By 1921, just before the passing of The Chinese Immigration Act, Toronto’s Chinese community had grown to 2,176 representing 0.4% of Toronto’s population. There were now 374 Chinese laundries in Toronto. Chinese market gardens were springing up in the East End and on the Humber. The Globe, Oct. 27, 1922, reported:
CHINESE START MARKET GARDEN
Toronto’s Suburbs Are Favored Section – Growers Voice Protest
Although here in but few numbers yet, the Chinese are steadily establishing themselves in the market garden trade about the fringes of Toronto. Vegetables grown by them are bought by Toronto merchants and are sold on Toronto markets.
This gradual infiltration in many of its aspects much resembles British Columbia’s unfortunate experience. In the Western Province much, if not most, of the desirable market gardening land has been gradually acquired by Chinese; the great trucking trade of the Coast is practically in their hands. First came one Chinaman offering an exceptional sum for land rental. Cupidity closed the bargain. Then there appeared more of these newcomers throughout the neighbourhood. Hemmed in by people whose standard of living was objectionable, and against whose methods of working they could not decently compete, the Canadian gardeners had but one course of action – they sold out to the invaders and moved farther afield, often to poorer land.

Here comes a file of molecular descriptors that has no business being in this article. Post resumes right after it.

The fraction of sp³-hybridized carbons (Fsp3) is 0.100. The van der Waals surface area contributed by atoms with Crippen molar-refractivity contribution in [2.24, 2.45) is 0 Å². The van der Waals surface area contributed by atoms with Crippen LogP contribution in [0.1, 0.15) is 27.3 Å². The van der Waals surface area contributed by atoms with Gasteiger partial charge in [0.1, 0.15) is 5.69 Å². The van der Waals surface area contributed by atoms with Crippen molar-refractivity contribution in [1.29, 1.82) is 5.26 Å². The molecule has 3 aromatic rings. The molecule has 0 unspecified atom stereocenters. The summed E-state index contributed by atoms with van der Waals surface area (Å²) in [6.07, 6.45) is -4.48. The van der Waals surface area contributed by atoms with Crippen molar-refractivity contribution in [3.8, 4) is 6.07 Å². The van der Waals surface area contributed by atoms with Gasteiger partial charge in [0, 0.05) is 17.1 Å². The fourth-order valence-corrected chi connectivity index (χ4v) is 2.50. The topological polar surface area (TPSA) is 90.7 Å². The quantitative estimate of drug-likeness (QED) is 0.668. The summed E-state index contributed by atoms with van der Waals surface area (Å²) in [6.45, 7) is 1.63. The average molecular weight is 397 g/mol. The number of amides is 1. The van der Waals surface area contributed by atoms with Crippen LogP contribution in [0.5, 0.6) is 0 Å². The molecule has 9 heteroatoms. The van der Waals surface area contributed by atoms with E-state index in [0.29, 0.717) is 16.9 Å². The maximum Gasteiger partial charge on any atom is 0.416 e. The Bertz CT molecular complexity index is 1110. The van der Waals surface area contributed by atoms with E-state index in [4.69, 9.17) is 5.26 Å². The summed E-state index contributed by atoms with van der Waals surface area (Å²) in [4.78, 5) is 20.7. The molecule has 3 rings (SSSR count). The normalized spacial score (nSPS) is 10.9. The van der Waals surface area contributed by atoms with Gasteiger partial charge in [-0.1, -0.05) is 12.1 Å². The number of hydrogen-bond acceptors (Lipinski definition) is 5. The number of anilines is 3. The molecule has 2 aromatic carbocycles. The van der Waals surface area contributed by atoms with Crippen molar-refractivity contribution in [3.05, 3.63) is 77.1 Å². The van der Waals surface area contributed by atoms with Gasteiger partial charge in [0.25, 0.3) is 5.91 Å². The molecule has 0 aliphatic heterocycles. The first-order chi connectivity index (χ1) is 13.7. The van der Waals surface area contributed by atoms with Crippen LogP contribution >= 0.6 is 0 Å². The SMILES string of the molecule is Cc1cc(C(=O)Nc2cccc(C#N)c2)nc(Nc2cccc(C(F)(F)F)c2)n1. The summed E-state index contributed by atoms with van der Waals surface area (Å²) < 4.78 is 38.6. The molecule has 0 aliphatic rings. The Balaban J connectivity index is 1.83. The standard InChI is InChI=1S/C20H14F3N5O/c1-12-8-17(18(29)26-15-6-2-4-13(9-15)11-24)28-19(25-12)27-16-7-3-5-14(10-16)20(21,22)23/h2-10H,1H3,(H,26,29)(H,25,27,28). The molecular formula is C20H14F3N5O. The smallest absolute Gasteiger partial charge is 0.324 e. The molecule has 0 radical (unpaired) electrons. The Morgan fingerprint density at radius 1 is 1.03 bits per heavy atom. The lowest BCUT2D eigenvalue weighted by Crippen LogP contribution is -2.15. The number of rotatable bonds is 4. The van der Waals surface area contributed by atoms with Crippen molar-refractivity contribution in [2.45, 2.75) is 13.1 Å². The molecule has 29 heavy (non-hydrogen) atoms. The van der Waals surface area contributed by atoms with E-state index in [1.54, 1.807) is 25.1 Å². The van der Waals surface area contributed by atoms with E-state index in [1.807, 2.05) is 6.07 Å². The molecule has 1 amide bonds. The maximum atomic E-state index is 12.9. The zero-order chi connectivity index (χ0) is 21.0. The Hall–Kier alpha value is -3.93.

Settling About Toronto.
So it is to some extent here about Toronto. One place of about 11 acres the Chinese have rented for one thousand dollars a season. All about the city limits this settlement is going on. The Globe’s representative saw Chinese gardeners at work on the Humber flats by Lambton. Immediately alongside the Lambton Golf Course, three of them are working a small piece of ground, and living in a little scrapboard shack. There are small settlements started at Humber Bay, along the Islington road, Eglinton avenue around Mount Dennis and Weston.
Work on Sundays
“We should not be afraid of their competition as gardeners,” said F.F. Reeves of Humber Bay, a well known grower, “were they compelled to live in a manner befitting Canadian citizens. But this they do not do. They live in hovels for the most part, and observe few of the decencies that Canadian custom demands from others. Sundays are work days for them as much as any other day of the week.”
The owner of the land by the Humber which some of the Chinese have rented said that he had no fault to find. He commended them for their industrious habits and quiet manners. Some of the other land owners in the vicinity, however, were not so enthusiastic.
Professor A. McLennan of the Ontario Agricultural College, Vegetable Specialist for the Ontario Government, stated that there was a [illegible] agitation against the Chinese market gardener. “He first started growing crops for his own people, generally special crops which our own growers did not handle. Lately he has begun to compete with these growers and to undersell them on the open market.”